S Kayal, who works with E R Rajinikanth Old Age Home in Tamil Nadu’s Chengalpattu District, says she has found her calling among the residents.
“Caregiving often calls us to lean into love we didn’t know possible”.–Tia Walker, author of The Inspired Caregiver: Finding Joy While Caring for Those You Love
The first time I see Kayal, she’s playfully scolding grey-haired men and women at a table for not eating well. I walk towards the 22-year-old caregiver at E R Rajinikanth Old Age Home, winding my way through the 25-odd people in the lunch hall.
S Kayal is from Ariyalur, in Tamil Nadu, but now lives in the home with the inmates, after she got a diploma in nursing. A friend in Chennai told her about the job in the senior care home that began operations in 2005, and offers its services free of cost. Now, she shares a room with a fellow nurse in a space she now calls home.
Her responsibilities include serving food to the elderly at mealtimes, going with them for a walk, organizing and playing games with them, watching TV together with the little community, and ensuring their needs are met.
A part of her work is keeping track of the medicines supplied by the team at Billion Hearts Beating, and also administering the meds through the day. While the medicines we supply are chiefly for diabetes, hypertension, joint pain, and general weakness, she says, “The elderly suffer more from loneliness rather than disease. They simply need someone to talk and listen to them.”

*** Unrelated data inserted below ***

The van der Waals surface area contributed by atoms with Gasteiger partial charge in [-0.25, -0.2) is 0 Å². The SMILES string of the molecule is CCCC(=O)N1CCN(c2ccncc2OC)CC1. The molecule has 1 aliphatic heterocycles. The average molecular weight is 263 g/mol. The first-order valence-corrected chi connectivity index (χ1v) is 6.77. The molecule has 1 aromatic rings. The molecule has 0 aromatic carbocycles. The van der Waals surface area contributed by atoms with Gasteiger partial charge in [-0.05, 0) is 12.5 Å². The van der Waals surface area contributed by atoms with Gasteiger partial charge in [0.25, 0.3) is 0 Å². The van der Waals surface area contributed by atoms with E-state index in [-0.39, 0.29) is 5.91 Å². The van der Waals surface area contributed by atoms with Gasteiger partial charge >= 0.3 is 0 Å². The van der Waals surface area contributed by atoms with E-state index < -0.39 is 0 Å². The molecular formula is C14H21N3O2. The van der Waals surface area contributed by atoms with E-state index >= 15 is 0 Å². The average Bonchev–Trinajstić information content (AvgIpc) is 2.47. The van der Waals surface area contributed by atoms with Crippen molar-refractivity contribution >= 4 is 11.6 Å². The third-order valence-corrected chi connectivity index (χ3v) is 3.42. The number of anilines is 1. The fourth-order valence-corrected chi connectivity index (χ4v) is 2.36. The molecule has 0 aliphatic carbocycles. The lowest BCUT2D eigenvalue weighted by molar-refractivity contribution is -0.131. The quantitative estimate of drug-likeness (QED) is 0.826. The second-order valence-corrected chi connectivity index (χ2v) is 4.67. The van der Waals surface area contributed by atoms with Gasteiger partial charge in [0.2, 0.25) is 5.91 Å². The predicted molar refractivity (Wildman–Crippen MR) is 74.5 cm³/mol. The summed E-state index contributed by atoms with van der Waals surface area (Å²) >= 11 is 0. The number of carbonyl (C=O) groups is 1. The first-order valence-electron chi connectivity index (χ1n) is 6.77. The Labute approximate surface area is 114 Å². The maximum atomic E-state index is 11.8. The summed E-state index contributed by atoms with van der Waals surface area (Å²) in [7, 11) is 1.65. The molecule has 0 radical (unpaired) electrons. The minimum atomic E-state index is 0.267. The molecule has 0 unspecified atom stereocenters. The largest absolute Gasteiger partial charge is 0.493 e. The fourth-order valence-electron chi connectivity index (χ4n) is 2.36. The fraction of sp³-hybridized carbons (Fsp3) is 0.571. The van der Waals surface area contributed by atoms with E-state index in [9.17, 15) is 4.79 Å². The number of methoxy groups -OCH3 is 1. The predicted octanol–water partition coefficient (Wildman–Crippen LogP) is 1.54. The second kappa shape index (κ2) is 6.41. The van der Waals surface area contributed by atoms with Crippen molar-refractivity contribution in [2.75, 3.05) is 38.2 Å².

She says her world revolves around empathy and kindness: the empathy she feels towards those she lives with, and the kindness they show her. She speaks slowly, deliberately, pausing often, emphasizing words like caring and understanding. I want to listen, to ask her how a woman so young has such a great capacity for caregiving. It’s the feeling she has when the day’s work is done, she says: “The sense of satisfaction at having done something.”
She won’t name a favourite person, but she does talk about a woman whose memory of the day’s events escapes her. “She talks about older memories, tells us her son will come any minute to take her home,” says Kayal, who often gets food thrown at her. “I’m not scared,” she says, acknowledging mental illness for what it is: a deep seated need for love and acceptance.
Most people at the home are left here by their children. Some visit at festival time; many don’t take their parents’ calls.
While the home is supported mostly by the government, private donations are few, because the home has no marketing team or social media presence.
She says she has choices: of working for a bigger organization in a bigger city perhaps, but what keeps her staying here is the people. Though she has been here for just a year, she worries about them when she goes back to visit her parents. “Whenever I go to Ariyalur, I get a lot of phone calls from here. It makes my parents jealous,” she says, laughing.